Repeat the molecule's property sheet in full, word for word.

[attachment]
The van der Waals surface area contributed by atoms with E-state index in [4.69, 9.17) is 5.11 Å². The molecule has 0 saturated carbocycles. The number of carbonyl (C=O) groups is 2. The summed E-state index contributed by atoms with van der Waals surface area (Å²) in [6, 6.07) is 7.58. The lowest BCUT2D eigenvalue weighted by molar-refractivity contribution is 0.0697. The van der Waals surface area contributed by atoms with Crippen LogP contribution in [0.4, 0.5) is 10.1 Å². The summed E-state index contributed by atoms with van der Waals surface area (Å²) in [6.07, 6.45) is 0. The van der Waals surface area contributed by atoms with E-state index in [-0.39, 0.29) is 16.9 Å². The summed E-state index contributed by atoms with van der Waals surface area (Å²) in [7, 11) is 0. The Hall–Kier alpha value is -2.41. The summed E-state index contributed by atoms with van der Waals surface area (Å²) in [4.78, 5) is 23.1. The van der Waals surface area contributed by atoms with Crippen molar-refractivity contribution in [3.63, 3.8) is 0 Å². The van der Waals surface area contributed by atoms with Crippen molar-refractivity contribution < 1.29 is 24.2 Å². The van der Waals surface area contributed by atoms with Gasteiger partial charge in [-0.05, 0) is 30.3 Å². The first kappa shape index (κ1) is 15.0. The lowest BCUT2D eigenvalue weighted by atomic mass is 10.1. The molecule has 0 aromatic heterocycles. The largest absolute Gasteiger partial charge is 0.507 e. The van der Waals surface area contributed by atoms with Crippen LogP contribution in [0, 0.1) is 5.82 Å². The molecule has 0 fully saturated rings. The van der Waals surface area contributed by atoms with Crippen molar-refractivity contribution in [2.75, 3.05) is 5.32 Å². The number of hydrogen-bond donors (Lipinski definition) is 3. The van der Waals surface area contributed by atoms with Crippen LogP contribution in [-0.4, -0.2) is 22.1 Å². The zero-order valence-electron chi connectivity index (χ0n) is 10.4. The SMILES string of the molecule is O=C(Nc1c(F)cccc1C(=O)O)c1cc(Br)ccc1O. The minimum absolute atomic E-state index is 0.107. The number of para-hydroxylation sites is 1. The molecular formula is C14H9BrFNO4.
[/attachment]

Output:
The van der Waals surface area contributed by atoms with E-state index in [4.69, 9.17) is 5.11 Å². The molecule has 0 saturated carbocycles. The number of carbonyl (C=O) groups is 2. The summed E-state index contributed by atoms with van der Waals surface area (Å²) in [6, 6.07) is 7.58. The lowest BCUT2D eigenvalue weighted by molar-refractivity contribution is 0.0697. The van der Waals surface area contributed by atoms with Crippen LogP contribution in [0.4, 0.5) is 10.1 Å². The summed E-state index contributed by atoms with van der Waals surface area (Å²) in [6.07, 6.45) is 0. The van der Waals surface area contributed by atoms with E-state index in [-0.39, 0.29) is 16.9 Å². The summed E-state index contributed by atoms with van der Waals surface area (Å²) in [7, 11) is 0. The Hall–Kier alpha value is -2.41. The summed E-state index contributed by atoms with van der Waals surface area (Å²) in [4.78, 5) is 23.1. The van der Waals surface area contributed by atoms with Crippen molar-refractivity contribution in [3.63, 3.8) is 0 Å². The van der Waals surface area contributed by atoms with Crippen molar-refractivity contribution < 1.29 is 24.2 Å². The van der Waals surface area contributed by atoms with Gasteiger partial charge in [-0.05, 0) is 30.3 Å². The first kappa shape index (κ1) is 15.0. The lowest BCUT2D eigenvalue weighted by atomic mass is 10.1. The molecule has 0 aromatic heterocycles. The largest absolute Gasteiger partial charge is 0.507 e. The van der Waals surface area contributed by atoms with Crippen LogP contribution in [0, 0.1) is 5.82 Å². The molecule has 0 fully saturated rings. The van der Waals surface area contributed by atoms with Crippen molar-refractivity contribution in [2.75, 3.05) is 5.32 Å². The number of hydrogen-bond donors (Lipinski definition) is 3. The van der Waals surface area contributed by atoms with Crippen LogP contribution in [-0.4, -0.2) is 22.1 Å². The zero-order valence-electron chi connectivity index (χ0n) is 10.4. The SMILES string of the molecule is O=C(Nc1c(F)cccc1C(=O)O)c1cc(Br)ccc1O. The minimum absolute atomic E-state index is 0.107. The number of para-hydroxylation sites is 1. The molecular formula is C14H9BrFNO4.